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Sonntag, 25.02.2024
eGovernment Forschung seit 2001 | eGovernment Research since 2001

Manish Kharel, general manager for Lime, says 2024 must be the year micromobility infrastructure develops in line with demand to meet active and green travel goals.

2023 saw London double down on its commitments to green policy and active travel. With more bike lanes and low-traffic neighbourhoods implemented across the city last year, and the ultra low emission (Ulez) zone expanded across all London boroughs, there are mounting disincentives for travelling by car.

Weiterlesen: GB: London: The top trends for micromobility in 2024

Confusion and misinformation about the concept of 15 minute cities were partly responsible for a change in England’s transport policy.

A report in The Guardian newspaper has revealed that policy papers from the Department for Transport said that curbs on walking and cycling schemes were “in response to concerns about 15-minute cities.”

A 15 minute city concept is an urban planning tool where cities are designed so most human needs can be met within a 15 minute walk or cycle. Such schemes sometimes include plans for better cycling and walking infrastructure, and percentage targets for residents to have their basic daily “non-work” needs met close by.

Weiterlesen: GB: The 15 Minute City 'Conspiracy' That Shifted Transport Policy

Micromobility provider Tier Mobility is adding 500 shared Westbike electric bikes to the UK city’s micromobility fleet with Westcargo bikes to follow shortly.

Micromobility provider Tier Mobility is rolling out 500 shared Westbike electric bikes in the UK city of Bristol.

It follows its deployment of more than 2,000 e-scooters earlier this year and plans to also add Westcargo bikes to the micromobility fleet shortly.

Weiterlesen: GB: South West England: Bristol expands micromobility fleet with 500 e-bikes

While experts argue smart cities in the UK can bring great benefits, the necessary connectivity improvements may only arrive via a piecemeal approach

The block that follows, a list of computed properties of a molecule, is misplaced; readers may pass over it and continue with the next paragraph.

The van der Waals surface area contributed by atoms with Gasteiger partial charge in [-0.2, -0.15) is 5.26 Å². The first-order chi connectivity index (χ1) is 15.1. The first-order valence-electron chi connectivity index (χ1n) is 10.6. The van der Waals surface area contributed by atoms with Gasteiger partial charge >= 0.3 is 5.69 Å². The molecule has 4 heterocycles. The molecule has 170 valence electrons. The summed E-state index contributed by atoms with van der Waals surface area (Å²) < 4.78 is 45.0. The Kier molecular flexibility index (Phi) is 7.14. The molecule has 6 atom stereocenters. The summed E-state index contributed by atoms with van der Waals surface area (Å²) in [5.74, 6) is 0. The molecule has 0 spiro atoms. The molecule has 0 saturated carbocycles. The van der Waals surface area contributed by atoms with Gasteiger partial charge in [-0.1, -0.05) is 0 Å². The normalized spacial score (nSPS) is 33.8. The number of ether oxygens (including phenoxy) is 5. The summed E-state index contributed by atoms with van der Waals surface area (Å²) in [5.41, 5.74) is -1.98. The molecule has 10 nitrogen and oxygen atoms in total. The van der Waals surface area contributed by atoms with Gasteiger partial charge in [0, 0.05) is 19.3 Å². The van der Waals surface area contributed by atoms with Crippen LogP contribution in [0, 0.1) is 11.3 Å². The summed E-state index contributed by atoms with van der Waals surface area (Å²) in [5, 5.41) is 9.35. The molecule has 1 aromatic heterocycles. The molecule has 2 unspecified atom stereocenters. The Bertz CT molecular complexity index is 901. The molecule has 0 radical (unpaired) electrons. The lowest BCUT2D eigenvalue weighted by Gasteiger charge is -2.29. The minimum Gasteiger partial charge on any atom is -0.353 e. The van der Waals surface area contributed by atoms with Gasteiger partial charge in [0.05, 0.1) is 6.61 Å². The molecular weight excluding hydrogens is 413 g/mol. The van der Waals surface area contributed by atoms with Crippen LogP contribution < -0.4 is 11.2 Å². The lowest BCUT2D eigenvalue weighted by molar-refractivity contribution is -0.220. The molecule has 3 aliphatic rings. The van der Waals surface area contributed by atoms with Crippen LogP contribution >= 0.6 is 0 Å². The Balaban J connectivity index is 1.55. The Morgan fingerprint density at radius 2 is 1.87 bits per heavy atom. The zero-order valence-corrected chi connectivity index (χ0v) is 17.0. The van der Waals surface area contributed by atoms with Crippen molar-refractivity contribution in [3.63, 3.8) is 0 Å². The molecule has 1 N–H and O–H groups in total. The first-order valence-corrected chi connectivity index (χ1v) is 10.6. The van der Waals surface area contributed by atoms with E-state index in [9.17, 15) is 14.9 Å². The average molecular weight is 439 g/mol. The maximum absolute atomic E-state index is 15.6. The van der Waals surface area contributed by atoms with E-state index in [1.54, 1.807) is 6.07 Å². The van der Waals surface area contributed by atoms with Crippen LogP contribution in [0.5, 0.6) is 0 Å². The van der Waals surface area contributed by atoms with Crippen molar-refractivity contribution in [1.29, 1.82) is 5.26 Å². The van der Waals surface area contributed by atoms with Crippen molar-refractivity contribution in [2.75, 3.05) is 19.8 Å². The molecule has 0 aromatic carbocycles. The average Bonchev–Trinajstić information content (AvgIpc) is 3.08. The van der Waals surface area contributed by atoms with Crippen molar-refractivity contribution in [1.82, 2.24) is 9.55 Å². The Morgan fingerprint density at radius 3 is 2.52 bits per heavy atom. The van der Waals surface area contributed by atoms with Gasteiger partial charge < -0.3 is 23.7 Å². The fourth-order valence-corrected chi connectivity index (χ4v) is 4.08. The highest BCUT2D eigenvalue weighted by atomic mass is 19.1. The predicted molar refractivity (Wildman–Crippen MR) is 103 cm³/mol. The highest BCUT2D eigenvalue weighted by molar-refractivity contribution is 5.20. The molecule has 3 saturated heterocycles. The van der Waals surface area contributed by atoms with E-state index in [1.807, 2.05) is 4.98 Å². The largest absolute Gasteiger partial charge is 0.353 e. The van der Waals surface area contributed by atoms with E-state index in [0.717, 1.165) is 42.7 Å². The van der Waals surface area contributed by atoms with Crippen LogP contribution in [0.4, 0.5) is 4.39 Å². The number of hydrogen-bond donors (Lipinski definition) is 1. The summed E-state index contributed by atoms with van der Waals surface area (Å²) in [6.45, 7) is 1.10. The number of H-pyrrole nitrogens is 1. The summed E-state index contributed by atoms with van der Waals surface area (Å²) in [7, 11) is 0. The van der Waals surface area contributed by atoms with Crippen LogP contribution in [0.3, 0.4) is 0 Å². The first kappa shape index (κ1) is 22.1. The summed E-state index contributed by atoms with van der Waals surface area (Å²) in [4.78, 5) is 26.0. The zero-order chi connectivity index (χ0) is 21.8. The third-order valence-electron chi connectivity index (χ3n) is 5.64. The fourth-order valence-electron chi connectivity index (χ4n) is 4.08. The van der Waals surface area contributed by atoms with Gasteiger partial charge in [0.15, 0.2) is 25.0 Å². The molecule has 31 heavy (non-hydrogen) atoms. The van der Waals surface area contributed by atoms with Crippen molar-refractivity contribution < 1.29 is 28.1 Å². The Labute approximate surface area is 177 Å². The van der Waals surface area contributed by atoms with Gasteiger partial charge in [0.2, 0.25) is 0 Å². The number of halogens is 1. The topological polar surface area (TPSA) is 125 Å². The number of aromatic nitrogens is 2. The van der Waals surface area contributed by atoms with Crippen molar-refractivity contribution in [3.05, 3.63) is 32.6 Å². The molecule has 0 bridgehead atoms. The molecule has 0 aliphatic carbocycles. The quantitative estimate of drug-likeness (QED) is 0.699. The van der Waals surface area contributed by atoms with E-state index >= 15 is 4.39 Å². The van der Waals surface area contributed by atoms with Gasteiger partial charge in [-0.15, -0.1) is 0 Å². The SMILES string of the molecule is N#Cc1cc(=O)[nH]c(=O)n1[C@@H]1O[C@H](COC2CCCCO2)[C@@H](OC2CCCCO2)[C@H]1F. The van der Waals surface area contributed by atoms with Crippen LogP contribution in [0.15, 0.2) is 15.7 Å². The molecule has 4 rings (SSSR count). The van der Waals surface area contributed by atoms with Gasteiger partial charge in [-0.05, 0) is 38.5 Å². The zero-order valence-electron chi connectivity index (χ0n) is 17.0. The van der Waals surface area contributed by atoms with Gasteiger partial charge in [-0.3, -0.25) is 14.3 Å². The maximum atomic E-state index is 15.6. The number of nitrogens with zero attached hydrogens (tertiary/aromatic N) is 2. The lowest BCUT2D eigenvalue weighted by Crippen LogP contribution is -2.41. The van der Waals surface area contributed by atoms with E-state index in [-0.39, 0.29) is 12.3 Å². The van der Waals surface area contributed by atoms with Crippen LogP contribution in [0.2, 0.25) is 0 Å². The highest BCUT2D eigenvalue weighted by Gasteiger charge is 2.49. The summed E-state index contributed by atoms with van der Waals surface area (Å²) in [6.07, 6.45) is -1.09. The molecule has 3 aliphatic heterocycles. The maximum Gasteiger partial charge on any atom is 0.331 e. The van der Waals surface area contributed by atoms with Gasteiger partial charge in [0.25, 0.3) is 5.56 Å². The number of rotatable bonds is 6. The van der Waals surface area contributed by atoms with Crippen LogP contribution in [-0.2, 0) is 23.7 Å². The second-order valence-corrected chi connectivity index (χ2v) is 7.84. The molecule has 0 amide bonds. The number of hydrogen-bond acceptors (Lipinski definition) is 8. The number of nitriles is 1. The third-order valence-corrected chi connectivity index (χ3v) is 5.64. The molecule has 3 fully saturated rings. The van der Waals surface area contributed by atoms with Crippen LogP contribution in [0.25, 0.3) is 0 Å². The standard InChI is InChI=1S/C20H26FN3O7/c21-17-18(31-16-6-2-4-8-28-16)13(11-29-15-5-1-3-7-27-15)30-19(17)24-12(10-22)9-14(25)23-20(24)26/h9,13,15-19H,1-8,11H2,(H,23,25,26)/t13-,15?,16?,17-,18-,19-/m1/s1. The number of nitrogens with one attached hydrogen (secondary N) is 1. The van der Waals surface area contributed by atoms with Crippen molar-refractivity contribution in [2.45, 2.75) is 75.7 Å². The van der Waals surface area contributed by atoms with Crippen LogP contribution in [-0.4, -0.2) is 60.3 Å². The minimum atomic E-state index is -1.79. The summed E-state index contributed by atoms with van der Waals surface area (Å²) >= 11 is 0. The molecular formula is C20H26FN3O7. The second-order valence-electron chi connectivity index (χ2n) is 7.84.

The phrase ‘smart city’ means many things to many people, but it’s been nearly 20 years since the term was first used by IBM and Cisco to recognize how connected sensors can be used to monitor urban issues. Smart cities in the UK were a hot topic just a few years ago, but in the time since progress has been divided between regions.

Weiterlesen: Smart cities in the UK: Where are they?

Sunderland, a city in the North East of England, is set to become one of the UK’s most advanced smart cities, thanks to a £3.8 million grant from the Department for Science Innovation and Technology (DSIT). The funding will be used to improve the city’s digital infrastructure and wireless technology, paving the way for enhanced port efficiency, transport connectivity, and agricultural automation.

One of the key areas of focus in Sunderland’s bid was the use of 5G technology to improve the city’s port operations. By leveraging wireless connectivity, the port can enhance efficiency, reduce fuel usage, and minimize environmental impact. The aim is to transition the port to an all-electric operation, ensuring a greener and more sustainable future for maritime trade. Additionally, 5G technology will be utilized to create a connected transport intelligence system, optimizing road transport efficiency within the city and connecting strategically important locations such as Nissan and the Port of Tyne.

Weiterlesen: GB: North East: The Future of Smart Cities: Sunderland Leads the Way in Digital Innovation

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